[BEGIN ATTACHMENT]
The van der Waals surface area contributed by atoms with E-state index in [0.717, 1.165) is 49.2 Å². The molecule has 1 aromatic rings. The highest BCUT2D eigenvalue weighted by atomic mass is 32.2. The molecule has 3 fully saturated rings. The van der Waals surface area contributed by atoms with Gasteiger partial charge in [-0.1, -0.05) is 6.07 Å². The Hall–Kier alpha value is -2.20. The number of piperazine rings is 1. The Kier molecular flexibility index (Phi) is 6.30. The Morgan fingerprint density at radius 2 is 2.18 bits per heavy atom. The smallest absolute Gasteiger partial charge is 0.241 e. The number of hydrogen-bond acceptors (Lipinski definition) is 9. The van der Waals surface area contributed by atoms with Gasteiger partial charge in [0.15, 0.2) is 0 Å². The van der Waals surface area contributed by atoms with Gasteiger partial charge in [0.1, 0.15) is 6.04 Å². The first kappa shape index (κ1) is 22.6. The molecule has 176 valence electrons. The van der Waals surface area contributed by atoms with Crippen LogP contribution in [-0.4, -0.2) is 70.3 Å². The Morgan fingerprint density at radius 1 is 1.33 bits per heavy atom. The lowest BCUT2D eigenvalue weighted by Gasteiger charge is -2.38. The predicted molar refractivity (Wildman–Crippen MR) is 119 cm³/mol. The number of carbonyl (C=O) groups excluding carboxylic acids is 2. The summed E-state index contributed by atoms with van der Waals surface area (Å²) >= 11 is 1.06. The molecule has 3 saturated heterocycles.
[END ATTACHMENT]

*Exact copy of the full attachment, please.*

The van der Waals surface area contributed by atoms with E-state index in [0.717, 1.165) is 49.2 Å². The molecule has 1 aromatic rings. The highest BCUT2D eigenvalue weighted by atomic mass is 32.2. The molecule has 3 fully saturated rings. The van der Waals surface area contributed by atoms with Gasteiger partial charge in [-0.1, -0.05) is 6.07 Å². The Hall–Kier alpha value is -2.20. The number of piperazine rings is 1. The Kier molecular flexibility index (Phi) is 6.30. The Morgan fingerprint density at radius 2 is 2.18 bits per heavy atom. The smallest absolute Gasteiger partial charge is 0.241 e. The number of hydrogen-bond acceptors (Lipinski definition) is 9. The van der Waals surface area contributed by atoms with Gasteiger partial charge in [0.15, 0.2) is 0 Å². The van der Waals surface area contributed by atoms with Gasteiger partial charge in [0.1, 0.15) is 6.04 Å². The first kappa shape index (κ1) is 22.6. The molecule has 176 valence electrons. The van der Waals surface area contributed by atoms with Crippen LogP contribution in [-0.4, -0.2) is 70.3 Å². The Morgan fingerprint density at radius 1 is 1.33 bits per heavy atom. The lowest BCUT2D eigenvalue weighted by Gasteiger charge is -2.38. The predicted molar refractivity (Wildman–Crippen MR) is 119 cm³/mol. The number of carbonyl (C=O) groups excluding carboxylic acids is 2. The summed E-state index contributed by atoms with van der Waals surface area (Å²) >= 11 is 1.06. The molecule has 3 saturated heterocycles.